United States District Court, M.D. Georgia, Columbus Division
D. LAND CHIEF U.S. DISTRICT COURT JUDGE
David Hart went to the Walmart on Victory Drive in Columbus,
Georgia. It was a rainy day, and the sidewalk was wet. As
Hart entered the Walmart garden center door, he slipped and
fell. Hart brought this action against Walmart, arguing that
the entrance to the garden center was poorly designed and
that this poor design, combined with the rainwater, caused
him to fall. Walmart seeks summary judgment on Hart's
claims. As discussed below, Walmart's motion (ECF No. 9)
is granted in part and denied in part.
judgment may be granted only “if the movant shows that
there is no genuine dispute as to any material fact and the
movant is entitled to judgment as a matter of law.”
Fed.R.Civ.P. 56(a). In determining whether a genuine
dispute of material fact exists to defeat a motion
for summary judgment, the evidence is viewed in the light
most favorable to the party opposing summary judgment,
drawing all justifiable inferences in the opposing
party's favor. Anderson v. Liberty Lobby, Inc.,
477 U.S. 242, 255 (1986). A fact is material if it
is relevant or necessary to the outcome of the suit.
Id. at 248. A factual dispute is genuine if
the evidence would allow a reasonable jury to return a
verdict for the nonmoving party. Id.
in the light most favorable to Hart, the record reveals the
following facts. Hart drove to the Walmart on Victory Drive
in Columbus, Georgia. He parked his car and walked to the
garden center. It was raining, and the sidewalk was wet. The
automatic doors to the garden center were turned off, and a
Walmart associate manually opened the doors for Hart. Hart
took one step inside the doors, slipped, and fell.
knew that it was raining, he knew that the sidewalk outside
the store was wet, he knew that the rainwater could be
tracked into the store, and he knew that a floor can be
slippery if it is wet. Hart presented evidence that the
walking surface leading into the garden center has a slight
downward slope toward a drain inside the door. And, there is
a transition from brush finish concrete to smooth finish
concrete. Hart testified that he expected a wet floor but did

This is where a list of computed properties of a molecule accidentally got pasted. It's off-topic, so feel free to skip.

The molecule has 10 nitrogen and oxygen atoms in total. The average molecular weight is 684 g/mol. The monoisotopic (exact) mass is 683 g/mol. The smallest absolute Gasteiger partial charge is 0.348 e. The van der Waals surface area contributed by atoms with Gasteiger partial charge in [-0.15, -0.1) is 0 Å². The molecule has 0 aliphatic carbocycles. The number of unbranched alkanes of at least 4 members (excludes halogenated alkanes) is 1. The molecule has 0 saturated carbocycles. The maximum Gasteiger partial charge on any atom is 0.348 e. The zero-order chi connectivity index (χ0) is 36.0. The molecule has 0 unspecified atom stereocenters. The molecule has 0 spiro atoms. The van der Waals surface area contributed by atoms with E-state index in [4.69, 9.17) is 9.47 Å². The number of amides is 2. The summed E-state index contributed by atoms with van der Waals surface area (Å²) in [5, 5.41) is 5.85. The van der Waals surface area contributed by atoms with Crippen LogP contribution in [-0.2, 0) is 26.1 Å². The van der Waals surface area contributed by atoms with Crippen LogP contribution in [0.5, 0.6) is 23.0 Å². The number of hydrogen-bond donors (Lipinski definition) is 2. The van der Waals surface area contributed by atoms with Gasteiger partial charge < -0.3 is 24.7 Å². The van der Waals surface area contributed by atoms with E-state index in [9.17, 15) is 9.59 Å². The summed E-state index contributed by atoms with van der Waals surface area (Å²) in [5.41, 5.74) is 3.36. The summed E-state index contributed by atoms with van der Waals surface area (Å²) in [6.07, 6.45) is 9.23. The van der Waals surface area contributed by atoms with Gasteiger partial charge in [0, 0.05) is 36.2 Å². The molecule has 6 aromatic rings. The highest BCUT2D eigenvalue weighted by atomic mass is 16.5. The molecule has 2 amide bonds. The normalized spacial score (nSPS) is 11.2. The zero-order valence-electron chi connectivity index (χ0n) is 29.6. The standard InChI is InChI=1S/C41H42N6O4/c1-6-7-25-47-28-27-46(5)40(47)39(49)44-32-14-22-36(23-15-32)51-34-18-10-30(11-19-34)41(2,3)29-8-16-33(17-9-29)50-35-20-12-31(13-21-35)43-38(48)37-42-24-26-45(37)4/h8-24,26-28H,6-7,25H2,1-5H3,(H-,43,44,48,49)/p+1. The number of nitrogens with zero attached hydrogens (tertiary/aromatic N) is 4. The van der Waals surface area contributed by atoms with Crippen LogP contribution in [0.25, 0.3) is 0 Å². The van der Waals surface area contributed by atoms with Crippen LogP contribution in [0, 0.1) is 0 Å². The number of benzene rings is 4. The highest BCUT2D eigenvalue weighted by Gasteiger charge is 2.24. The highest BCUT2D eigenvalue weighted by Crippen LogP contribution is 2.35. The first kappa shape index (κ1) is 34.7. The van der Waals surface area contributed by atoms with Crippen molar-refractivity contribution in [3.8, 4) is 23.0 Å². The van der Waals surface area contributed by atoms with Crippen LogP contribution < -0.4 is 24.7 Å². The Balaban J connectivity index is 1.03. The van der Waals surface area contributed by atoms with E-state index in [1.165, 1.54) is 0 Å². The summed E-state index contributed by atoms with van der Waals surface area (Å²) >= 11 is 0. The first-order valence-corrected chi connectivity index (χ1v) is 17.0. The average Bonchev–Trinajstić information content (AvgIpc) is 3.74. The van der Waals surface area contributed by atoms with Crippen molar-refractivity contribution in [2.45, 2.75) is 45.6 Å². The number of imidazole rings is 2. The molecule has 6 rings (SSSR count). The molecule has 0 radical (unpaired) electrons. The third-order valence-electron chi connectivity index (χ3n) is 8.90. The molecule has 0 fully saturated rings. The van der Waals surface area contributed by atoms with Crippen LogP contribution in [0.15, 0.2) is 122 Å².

not expect a “downhill slick floor.” Hart Dep.
53:14-24, ECF No. 11. According to Hart's expert witness,
an architect, the entrance to the garden center “does
not comply with minimum building code standards" because
of "walkway conditions that contain uneven floor levels,
non-uniform floor surface finishes, and non-uniform slip
resistance in an area where wet conditions are
expected." Barnes Aff. Ex. A, Inspection Report 2, ECF
No. 12-1 at 25.
surveillance video captured the following image of Hart's
Dep. Ex. 2, ECF No. 11 at 28.
Hart's Premises Liability Claim
recover on a theory of premises liability, a plaintiff must
show injury caused by a hazard on an owner or occupier of
land's premises or approaches that the owner or occupier
should have removed in the exercise of ordinary care for the
safety of the invited public.” Am. Multi-Cinema,
Inc. v. Brown, 679 S.E.2d 25, 27 (Ga.
2009). “‘In premises liability cases,
proof of a fall, without more, does not give rise to
liability on the part of a proprietor, ' because
‘[t]he true basis of a proprietor's liability for
personal injury to an invitee is the proprietor's
superior knowledge of a condition that may expose the
invitee to an unreasonable risk of
harm.'” Drew v. Istar Fin., Inc., 661
S.E.2d 686, 689 (Ga.Ct.App. 2008) (alterations in original)
(quoting Sunlink Health Sys. v. Pettigrew, 649
S.E.2d 532 (Ga.Ct.App. 2007)).
survive a summary judgment motion in a slip-and-fall case,
“a plaintiff must come forward with evidence that,
viewed in the most favorable light, would enable a rational
trier of fact to find that the defendant had actual or
constructive knowledge of the hazard.” Am.
Multi-Cinema, Inc., 679 S.E.2d at 28. “At that
point, the burden of production shifts to the defendant to
produce evidence that the plaintiff's injury was caused
by his or her own voluntary negligence (intentional disregard
of a known risk) or causal negligence (failure to exercise
ordinary care for one's personal safety).”
Id. “If the defendant succeeds in doing so,
the burden of production shifts back to the plaintiff to come
forward with evidence that creates a genuine dispute of fact